Nephrology (Nephros = kidney, the suffix -logy = the study of) is a branch of medicine specializing in the diagnosis and treatment of kidney diseases. A Nephrologist is a doctor that specializes in treating conditions affecting the functioning of kidneys.
What are the diseases treated by a nephrologist?
Some of the medical conditions that a nephrologist specializes in are:
- Chronic kidney disease: Impairment in kidney function/ structure or urine composition that has persisted for more than three months
- Acute kidney injury: new stress on functioning of the kidneys
- Patients on dialysis (hemodialysis: dialysis is done through blood OR peritoneal dialysis: dialysis is done through the abdomen)
- Critically sick patients admitted in ICU needing dialysis support
– Hypertension (high blood pressure)
- Diabetic nephropathy(people whose kidneys have been damaged by diabetes)
- Glomerular diseases/ Glomerulonephritis (Inflammation of the glomeruli – the filtering units inside the kidneys leading to the passage of blood, inflammatory cells and protein in urine)
– Kidney Transplant recipients: managing their medications and overall health
- Genetic problems like ADPKD (Polycystic kidney disease, medullary sponge kidney, nephrocalcinosis)
– Kidney stones (especially patients with recurrent kidney stones where a medical cause can be found and treated to halt the process)
What role do kidneys play inside our bodies?
Kidneys are two beans shaped filtering units approximately 3-4 inches in length placed on each side of the spine. Their primary function is to filter the blood and get rid of toxins, drugs, and other waste materials with water and salts in the form of urine.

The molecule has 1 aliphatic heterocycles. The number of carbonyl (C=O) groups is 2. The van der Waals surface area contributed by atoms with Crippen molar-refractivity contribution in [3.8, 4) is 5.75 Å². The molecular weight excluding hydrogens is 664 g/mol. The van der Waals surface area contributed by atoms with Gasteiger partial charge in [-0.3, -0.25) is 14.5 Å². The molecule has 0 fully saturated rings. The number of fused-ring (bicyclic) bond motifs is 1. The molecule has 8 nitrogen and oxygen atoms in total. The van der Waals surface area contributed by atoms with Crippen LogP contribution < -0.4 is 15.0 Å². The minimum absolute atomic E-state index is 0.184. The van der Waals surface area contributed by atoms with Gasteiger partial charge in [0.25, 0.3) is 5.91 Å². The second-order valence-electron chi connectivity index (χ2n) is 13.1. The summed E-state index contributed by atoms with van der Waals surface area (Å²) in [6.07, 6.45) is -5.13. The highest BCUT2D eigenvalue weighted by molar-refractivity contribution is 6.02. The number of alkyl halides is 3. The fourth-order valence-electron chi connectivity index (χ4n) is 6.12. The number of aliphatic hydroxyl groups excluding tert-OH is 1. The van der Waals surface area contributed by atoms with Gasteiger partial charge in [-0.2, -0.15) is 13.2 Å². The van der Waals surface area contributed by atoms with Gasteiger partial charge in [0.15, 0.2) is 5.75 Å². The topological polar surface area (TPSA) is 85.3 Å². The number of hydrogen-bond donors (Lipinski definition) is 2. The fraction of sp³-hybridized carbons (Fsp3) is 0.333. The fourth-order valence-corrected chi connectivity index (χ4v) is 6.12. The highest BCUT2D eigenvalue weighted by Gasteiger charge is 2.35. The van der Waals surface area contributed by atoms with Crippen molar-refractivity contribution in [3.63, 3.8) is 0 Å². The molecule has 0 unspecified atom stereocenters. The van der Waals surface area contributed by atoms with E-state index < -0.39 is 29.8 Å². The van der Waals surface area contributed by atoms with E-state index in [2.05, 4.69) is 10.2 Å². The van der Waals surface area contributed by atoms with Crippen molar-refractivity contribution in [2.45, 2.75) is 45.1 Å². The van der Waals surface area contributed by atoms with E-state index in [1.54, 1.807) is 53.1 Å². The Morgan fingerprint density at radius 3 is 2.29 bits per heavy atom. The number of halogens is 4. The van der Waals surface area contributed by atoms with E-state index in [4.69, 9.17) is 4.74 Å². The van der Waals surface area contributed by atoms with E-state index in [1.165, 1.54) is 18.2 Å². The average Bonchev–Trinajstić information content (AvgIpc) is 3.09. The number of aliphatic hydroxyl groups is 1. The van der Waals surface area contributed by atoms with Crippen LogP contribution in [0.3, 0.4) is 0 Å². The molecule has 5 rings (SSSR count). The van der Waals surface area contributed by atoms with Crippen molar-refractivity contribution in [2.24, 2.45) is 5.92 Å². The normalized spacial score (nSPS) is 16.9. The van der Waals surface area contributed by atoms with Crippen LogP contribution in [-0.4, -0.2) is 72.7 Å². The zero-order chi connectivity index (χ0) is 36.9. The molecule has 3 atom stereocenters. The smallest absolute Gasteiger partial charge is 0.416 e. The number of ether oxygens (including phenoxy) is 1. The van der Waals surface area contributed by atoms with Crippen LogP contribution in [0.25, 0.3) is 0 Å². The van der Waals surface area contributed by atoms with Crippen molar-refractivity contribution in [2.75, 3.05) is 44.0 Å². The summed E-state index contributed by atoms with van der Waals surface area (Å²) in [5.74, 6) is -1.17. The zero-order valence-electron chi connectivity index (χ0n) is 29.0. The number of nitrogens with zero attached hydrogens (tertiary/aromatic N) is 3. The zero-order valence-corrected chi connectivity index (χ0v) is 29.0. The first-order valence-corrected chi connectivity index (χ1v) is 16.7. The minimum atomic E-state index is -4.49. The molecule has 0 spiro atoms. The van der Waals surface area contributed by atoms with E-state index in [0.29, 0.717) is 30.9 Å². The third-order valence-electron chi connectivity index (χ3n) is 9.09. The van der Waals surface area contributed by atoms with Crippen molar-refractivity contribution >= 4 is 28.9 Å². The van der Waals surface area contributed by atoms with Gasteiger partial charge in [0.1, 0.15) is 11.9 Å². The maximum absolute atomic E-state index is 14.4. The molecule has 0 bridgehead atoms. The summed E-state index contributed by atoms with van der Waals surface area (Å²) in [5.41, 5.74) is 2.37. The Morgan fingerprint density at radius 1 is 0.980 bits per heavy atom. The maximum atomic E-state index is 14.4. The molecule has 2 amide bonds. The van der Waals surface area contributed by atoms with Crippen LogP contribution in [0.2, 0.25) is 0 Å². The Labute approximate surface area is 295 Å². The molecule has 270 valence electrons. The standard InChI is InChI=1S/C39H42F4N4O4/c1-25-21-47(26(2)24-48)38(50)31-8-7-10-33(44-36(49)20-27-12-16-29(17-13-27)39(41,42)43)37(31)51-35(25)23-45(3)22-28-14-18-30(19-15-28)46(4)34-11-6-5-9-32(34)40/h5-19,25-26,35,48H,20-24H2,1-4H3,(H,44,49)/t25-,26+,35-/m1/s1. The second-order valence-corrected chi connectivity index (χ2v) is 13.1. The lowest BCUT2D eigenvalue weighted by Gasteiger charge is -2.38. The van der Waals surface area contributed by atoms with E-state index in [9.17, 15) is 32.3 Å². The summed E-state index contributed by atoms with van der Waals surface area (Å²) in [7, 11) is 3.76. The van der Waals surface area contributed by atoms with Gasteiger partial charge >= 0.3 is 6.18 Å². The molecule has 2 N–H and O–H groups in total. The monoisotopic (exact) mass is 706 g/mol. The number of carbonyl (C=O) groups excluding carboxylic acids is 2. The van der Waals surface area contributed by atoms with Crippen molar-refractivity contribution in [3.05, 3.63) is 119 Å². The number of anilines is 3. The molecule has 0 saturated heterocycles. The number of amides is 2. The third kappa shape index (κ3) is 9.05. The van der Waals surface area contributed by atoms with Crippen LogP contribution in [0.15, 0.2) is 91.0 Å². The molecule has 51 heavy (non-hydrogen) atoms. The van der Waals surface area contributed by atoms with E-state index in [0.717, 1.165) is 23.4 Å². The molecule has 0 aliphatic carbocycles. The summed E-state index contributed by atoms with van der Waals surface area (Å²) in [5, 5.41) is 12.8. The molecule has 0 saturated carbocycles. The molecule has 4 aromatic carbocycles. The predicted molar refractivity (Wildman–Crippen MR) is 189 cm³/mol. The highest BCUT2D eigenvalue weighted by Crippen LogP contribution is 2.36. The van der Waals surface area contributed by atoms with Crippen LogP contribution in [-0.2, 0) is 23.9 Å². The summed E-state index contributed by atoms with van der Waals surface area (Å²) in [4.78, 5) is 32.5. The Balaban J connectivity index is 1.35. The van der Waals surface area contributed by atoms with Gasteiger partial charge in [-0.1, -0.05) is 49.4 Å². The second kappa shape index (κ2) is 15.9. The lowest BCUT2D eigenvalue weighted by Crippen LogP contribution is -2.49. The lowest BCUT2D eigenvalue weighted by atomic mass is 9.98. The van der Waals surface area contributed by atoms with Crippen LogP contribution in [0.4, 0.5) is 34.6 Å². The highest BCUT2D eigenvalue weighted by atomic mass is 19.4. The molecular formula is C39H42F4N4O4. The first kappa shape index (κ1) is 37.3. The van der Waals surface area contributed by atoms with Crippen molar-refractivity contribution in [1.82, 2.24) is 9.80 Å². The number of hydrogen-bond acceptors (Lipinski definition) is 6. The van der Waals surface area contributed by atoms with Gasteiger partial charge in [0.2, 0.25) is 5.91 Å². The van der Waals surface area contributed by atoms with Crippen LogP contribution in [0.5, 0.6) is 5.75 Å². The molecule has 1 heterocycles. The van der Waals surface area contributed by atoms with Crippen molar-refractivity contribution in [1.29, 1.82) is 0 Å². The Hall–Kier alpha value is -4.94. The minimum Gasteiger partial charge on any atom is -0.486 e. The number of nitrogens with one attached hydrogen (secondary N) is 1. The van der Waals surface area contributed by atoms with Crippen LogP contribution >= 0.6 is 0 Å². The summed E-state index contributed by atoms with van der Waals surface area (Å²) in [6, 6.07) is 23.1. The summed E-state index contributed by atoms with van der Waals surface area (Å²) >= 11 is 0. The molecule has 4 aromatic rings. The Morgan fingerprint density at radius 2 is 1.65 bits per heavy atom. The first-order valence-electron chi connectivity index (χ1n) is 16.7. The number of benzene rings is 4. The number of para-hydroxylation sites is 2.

Also, kidneys play an essential role in maintaining a lot of other bodily functions:
- Regulating blood pressure
- Controlling the level of electrolytes like sodium, potassium, and chloride in the blood
- Regulating the amount of fluid in the body
- Help maintain acid-base balance
- Production of a hormone called erythropoietin that helps in making blood
- Maintaining bone health by regulating calcium and phosphorous
- Controlling blood sugar levels
When kidneys are affected by any disease process, some of these functions are disturbed, leading to various signs and symptoms.
What is chronic kidney disease or CKD?
CKD or chronic kidney disease is the medical condition when there is longstanding (more than three months) impairment in the functioning of kidneys.
Eventually, it may lead to kidney failure (or end-stage renal disease), necessitating initiation of renal replacement therapy in the form of dialysis or kidney transplantation.